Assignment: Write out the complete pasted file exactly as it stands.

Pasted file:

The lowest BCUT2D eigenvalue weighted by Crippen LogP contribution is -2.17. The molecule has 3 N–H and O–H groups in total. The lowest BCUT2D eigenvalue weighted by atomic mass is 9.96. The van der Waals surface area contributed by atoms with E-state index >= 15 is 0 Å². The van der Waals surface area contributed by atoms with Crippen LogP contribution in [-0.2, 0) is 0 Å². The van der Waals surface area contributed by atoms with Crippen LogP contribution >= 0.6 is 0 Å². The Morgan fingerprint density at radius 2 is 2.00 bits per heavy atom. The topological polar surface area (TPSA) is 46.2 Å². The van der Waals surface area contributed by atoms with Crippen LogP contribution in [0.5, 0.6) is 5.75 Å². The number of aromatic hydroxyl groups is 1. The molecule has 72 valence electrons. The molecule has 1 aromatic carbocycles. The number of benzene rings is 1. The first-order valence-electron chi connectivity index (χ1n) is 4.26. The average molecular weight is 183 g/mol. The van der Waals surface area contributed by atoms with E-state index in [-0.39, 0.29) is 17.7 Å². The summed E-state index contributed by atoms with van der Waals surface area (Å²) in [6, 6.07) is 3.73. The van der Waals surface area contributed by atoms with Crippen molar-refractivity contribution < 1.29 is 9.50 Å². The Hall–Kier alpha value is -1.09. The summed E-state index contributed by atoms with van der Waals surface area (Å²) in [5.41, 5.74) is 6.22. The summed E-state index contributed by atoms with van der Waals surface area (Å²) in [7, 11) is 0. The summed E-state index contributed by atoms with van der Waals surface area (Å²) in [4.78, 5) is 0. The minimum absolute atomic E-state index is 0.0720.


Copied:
The lowest BCUT2D eigenvalue weighted by Crippen LogP contribution is -2.17. The molecule has 3 N–H and O–H groups in total. The lowest BCUT2D eigenvalue weighted by atomic mass is 9.96. The van der Waals surface area contributed by atoms with E-state index >= 15 is 0 Å². The van der Waals surface area contributed by atoms with Crippen LogP contribution in [-0.2, 0) is 0 Å². The van der Waals surface area contributed by atoms with Crippen LogP contribution >= 0.6 is 0 Å². The Morgan fingerprint density at radius 2 is 2.00 bits per heavy atom. The topological polar surface area (TPSA) is 46.2 Å². The van der Waals surface area contributed by atoms with Crippen LogP contribution in [0.5, 0.6) is 5.75 Å². The number of aromatic hydroxyl groups is 1. The molecule has 72 valence electrons. The molecule has 1 aromatic carbocycles. The number of benzene rings is 1. The first-order valence-electron chi connectivity index (χ1n) is 4.26. The average molecular weight is 183 g/mol. The van der Waals surface area contributed by atoms with E-state index in [-0.39, 0.29) is 17.7 Å². The summed E-state index contributed by atoms with van der Waals surface area (Å²) in [6, 6.07) is 3.73. The van der Waals surface area contributed by atoms with Crippen molar-refractivity contribution < 1.29 is 9.50 Å². The Hall–Kier alpha value is -1.09. The summed E-state index contributed by atoms with van der Waals surface area (Å²) in [5.41, 5.74) is 6.22. The summed E-state index contributed by atoms with van der Waals surface area (Å²) in [7, 11) is 0. The summed E-state index contributed by atoms with van der Waals surface area (Å²) in [4.78, 5) is 0. The minimum absolute atomic E-state index is 0.0720.